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October 6, 2020

New Jersey reinstates the higher personal income tax rate for millionaires retroactive to January 1, 2020; employers must adjust withholding effective immediately

New Jersey Governor Phil Murphy announced that he signed revised fiscal year (FY) 2021 budget bills into law on September 29, 2020, that reestablishes the higher millionaire's personal income tax rate that expired in 2010. The law also provides an income tax rebate for certain taxpayers. (A10, Chapter 94.)

The New Jersey Division of Taxation subsequently issued a notice instructing employers that effective immediately they must withhold New Jersey state income tax at the rate of 21.3% from salaries, wages and other remuneration in excess of $1 million, but not in excess of $5 million. This higher income tax withholding rate will allow New Jersey taxpayers affected by this retroactive personal income tax rate increase to "catch up" on their withholdings for the year since the law is retroactive to January 1, 2020.

The Division states that it will not impose interest or penalties for insufficient payment of estimated tax and/or withholdings that may be due before September 29, 2020, if the underpayment is a result of the increased personal income tax rate.

Revised 2020 income tax withholding tables are available here.

Reinstating the millionaire's personal income tax rate

Effective retroactively to January 1, 2020, the tax threshold for the current 10.75% marginal personal income tax rate imposed on taxable income over $5 million will also be imposed on taxable income above $1 million. This change is expected to raise $390 million in fiscal year FY 2021. The marginal gross income tax rate under previous law was 8.97% for income between $1 million and $5 million, and 10.75% for income over $5 million.

According to the governor's announcement:

"The revised budget the Governor unveiled last month laid out a series of solutions to help close a roughly $5.28 billion budget gap and protect many shared priorities. Together, Governor Murphy and legislative leaders reached an agreement that builds upon that proposal while securing a significant victory for middle and working-class taxpayers by restoring the full millionaire's tax and delivering sizable tax rebates to approximately 800,000 New Jersey families."

Taxpayer rebate

Beginning with tax year 2020, and subject to appropriation by the state legislature, A10 also provides a tax rebate to eligible gross income taxpayers of either $500 or, if the taxpayer had a gross income tax liability of less than $500, the amount of actual tax paid.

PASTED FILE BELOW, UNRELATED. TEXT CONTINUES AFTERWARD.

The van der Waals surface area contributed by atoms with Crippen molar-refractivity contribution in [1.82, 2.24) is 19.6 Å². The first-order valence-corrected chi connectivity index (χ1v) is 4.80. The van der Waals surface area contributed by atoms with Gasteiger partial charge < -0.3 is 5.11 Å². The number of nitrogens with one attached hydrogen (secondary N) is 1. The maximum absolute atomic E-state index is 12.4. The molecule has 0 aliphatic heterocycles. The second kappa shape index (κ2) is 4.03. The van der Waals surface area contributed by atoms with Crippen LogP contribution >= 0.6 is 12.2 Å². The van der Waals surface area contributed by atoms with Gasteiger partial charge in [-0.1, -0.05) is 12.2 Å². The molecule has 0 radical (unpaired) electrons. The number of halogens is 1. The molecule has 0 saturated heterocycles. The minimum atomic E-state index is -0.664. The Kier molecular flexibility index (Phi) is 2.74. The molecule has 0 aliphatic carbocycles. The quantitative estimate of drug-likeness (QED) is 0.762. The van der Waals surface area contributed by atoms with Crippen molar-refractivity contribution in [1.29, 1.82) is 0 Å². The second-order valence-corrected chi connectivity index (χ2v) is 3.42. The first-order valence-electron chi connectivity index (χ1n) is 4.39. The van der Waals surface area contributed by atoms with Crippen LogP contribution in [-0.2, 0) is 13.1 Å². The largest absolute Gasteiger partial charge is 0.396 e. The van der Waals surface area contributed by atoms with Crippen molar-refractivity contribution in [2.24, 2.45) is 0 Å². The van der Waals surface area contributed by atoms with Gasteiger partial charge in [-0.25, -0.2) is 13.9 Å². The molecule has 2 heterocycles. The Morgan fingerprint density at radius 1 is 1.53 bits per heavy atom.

To be eligible for the rebate, the taxpayer must be a resident of the state, have at least one dependent child, have a gross income tax liability greater than zero, and have gross income not exceeding either:

  • $150,000 if (1) married and filing jointly, (2) filing as a head of household, or (3) filing as a surviving spouse
  • $75,000 if (1) married and filing separately, or (2) individuals filing as a single taxpayer

The New Jersey Office of Legislative Services estimates that the rebate program will cost the state at least $300 million annually, starting in FY 2022. It is expected that up to 800,000 qualified taxpayers will be eligible for the rebate.

The Division of Taxation will issue rebates to eligible taxpayers between July 1 and July 31 of the subsequent tax year, or between July 1 and December 31 of the subsequent tax year for taxpayers who were granted gross income tax return extensions.

Ernst & Young LLP insights

New Jersey does not allow for a flat rate of withholding on supplemental wages. Employers that use the highest marginal tax rate in computing withholding on bonuses and other supplemental wages should consider that, for the remainder of 2020, the highest withholding rate is 21.3% for remuneration in excess of $1 million, but not in excess of $5 million.

For information about 2020 changes in the New Jersey corporate income tax, see EY Tax Alert 2020-2356.


Contact Information
For additional information concerning this Alert, please contact:
Workforce Tax Services - Employment Tax Advisory Services
   • Debera Salam (
   • Kristie Lowery (
   • Kenneth Hausser (


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